By Michael Maher and Anna Mikulska
U.S. energy dominance was an international theme of the Trump administration. It reflected commitment to U.S. energy industry as part of achieving energy independence at home and furthering energy security abroad with U.S. energy exports as leverage to advance broader U.S. foreign policy objectives. The administration saw the traditional sources of energy such as oil, gas, and coal as best vehicles for delivering on that promise.
Have the policies to prop those sectors been successful?
Let’s first get out of the way the one goal that has obviously not been met. Despite President Trump being a strong advocate for coal, the latter did not fare well. Any direct measures to help coal floated by the President were quickly abandoned or directly opposed even by Trump’s own FERC appointees. Indirect ones, such as rolling back of the Clean Power Plan, did not succeed given competition from cheap and abundant natural gas and renewables.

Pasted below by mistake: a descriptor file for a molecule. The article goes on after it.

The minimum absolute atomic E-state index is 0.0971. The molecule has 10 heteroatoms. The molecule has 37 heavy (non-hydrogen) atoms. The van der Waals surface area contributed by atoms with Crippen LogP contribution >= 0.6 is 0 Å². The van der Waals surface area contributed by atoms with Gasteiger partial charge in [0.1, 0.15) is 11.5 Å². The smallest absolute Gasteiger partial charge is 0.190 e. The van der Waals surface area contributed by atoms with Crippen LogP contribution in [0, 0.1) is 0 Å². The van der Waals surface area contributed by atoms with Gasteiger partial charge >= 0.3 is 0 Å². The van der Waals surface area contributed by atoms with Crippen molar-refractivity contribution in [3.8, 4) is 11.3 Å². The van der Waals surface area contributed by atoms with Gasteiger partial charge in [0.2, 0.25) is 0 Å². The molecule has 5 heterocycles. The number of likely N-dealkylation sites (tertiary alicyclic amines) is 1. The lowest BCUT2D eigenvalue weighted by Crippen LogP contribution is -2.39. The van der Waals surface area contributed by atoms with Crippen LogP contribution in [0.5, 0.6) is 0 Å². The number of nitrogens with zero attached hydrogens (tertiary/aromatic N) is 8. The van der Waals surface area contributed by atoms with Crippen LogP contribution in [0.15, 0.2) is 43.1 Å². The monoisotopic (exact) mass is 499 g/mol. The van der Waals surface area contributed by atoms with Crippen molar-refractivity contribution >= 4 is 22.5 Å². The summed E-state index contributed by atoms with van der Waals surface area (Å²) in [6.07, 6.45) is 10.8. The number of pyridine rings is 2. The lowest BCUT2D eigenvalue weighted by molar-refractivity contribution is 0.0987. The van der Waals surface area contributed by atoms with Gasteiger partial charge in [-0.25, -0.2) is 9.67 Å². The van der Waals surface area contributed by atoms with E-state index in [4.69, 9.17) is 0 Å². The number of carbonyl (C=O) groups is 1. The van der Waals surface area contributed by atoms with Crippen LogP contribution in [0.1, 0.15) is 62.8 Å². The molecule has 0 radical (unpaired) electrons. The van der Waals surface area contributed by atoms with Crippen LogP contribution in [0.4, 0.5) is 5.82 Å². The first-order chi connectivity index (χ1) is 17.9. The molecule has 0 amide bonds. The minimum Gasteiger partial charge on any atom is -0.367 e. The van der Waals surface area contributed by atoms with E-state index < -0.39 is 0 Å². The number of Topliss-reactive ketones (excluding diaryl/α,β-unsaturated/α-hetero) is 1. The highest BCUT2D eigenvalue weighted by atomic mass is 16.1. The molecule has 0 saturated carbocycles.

Between 2016 and 2020, coal use in electricity generation – which accounts for virtually all (90%+) of total U.S. coal consumption – fell by approximately 35% (694 vs. 447 million tons) while natural gas use in electricity generation rose nearly 16% (11,328 vs 13,113 million BTUs) (EIA). Wind and solar generation also rose (though even with impressive rate of growth ( 49% and 142%, respectively) it still accounted for only 7% (wind) and 3% (solar) of U.S. net electricity generation in 2019. In effect, many coal companies were forced to seek federal bankruptcy protection, including coal giant Murray Energy as well as Blackjewel Mining, and Cloud Peak Energy.
In contrast – at least, until the COVID-19 pandemic hit – the U.S. oil and gas production boomed as:
· Oil production rose by 38% between 2016-19 [EIA] as oil prices climbed. Oil prices (WTI monthly) rose from a low of $50/barrel early in 2017 to a peak of almost $71/barrel in July 2019, and they hovered mainly in the $50+ range through February 2020. Then the bottom fell out, as the global oversupply, exacerbated by price war by OPEC plus Russia, met the pandemic. The combination of the two forces drove prices below $20 in April 2020.
· Exports of crude oil from the U.S. grew from 0.2 MBD in 2016 to 1.1 MBD in 2019. And combined exports of crude oil and refined products actually exceeded imports October through December 2019 with U.S. becoming a net exporter for the year 2020 for the first time since 1973.
MORE FOR YOU